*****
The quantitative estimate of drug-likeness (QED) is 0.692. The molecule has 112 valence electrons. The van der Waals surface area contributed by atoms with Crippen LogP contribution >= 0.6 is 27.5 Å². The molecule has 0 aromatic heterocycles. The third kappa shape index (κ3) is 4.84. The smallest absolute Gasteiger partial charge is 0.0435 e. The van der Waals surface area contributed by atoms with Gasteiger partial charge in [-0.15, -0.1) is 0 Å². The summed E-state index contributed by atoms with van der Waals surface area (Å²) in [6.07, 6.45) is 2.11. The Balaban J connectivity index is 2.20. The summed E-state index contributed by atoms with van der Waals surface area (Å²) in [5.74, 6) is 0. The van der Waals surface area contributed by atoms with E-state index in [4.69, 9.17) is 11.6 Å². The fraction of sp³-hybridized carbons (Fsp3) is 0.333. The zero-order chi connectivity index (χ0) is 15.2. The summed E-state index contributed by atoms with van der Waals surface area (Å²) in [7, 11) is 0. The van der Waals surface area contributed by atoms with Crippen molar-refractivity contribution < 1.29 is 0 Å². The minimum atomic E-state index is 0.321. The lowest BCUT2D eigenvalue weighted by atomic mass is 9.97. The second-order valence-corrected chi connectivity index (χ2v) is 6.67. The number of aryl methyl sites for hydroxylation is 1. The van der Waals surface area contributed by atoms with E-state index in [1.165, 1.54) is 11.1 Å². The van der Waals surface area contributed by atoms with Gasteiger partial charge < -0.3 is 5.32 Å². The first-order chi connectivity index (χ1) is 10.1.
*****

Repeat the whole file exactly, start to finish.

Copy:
The quantitative estimate of drug-likeness (QED) is 0.692. The molecule has 112 valence electrons. The van der Waals surface area contributed by atoms with Crippen LogP contribution >= 0.6 is 27.5 Å². The molecule has 0 aromatic heterocycles. The third kappa shape index (κ3) is 4.84. The smallest absolute Gasteiger partial charge is 0.0435 e. The van der Waals surface area contributed by atoms with Gasteiger partial charge in [-0.15, -0.1) is 0 Å². The summed E-state index contributed by atoms with van der Waals surface area (Å²) in [6.07, 6.45) is 2.11. The Balaban J connectivity index is 2.20. The summed E-state index contributed by atoms with van der Waals surface area (Å²) in [5.74, 6) is 0. The van der Waals surface area contributed by atoms with E-state index in [4.69, 9.17) is 11.6 Å². The fraction of sp³-hybridized carbons (Fsp3) is 0.333. The zero-order chi connectivity index (χ0) is 15.2. The summed E-state index contributed by atoms with van der Waals surface area (Å²) in [7, 11) is 0. The van der Waals surface area contributed by atoms with Crippen molar-refractivity contribution < 1.29 is 0 Å². The minimum atomic E-state index is 0.321. The lowest BCUT2D eigenvalue weighted by atomic mass is 9.97. The second-order valence-corrected chi connectivity index (χ2v) is 6.67. The number of aryl methyl sites for hydroxylation is 1. The van der Waals surface area contributed by atoms with E-state index in [1.165, 1.54) is 11.1 Å². The van der Waals surface area contributed by atoms with Gasteiger partial charge < -0.3 is 5.32 Å². The first-order chi connectivity index (χ1) is 10.1.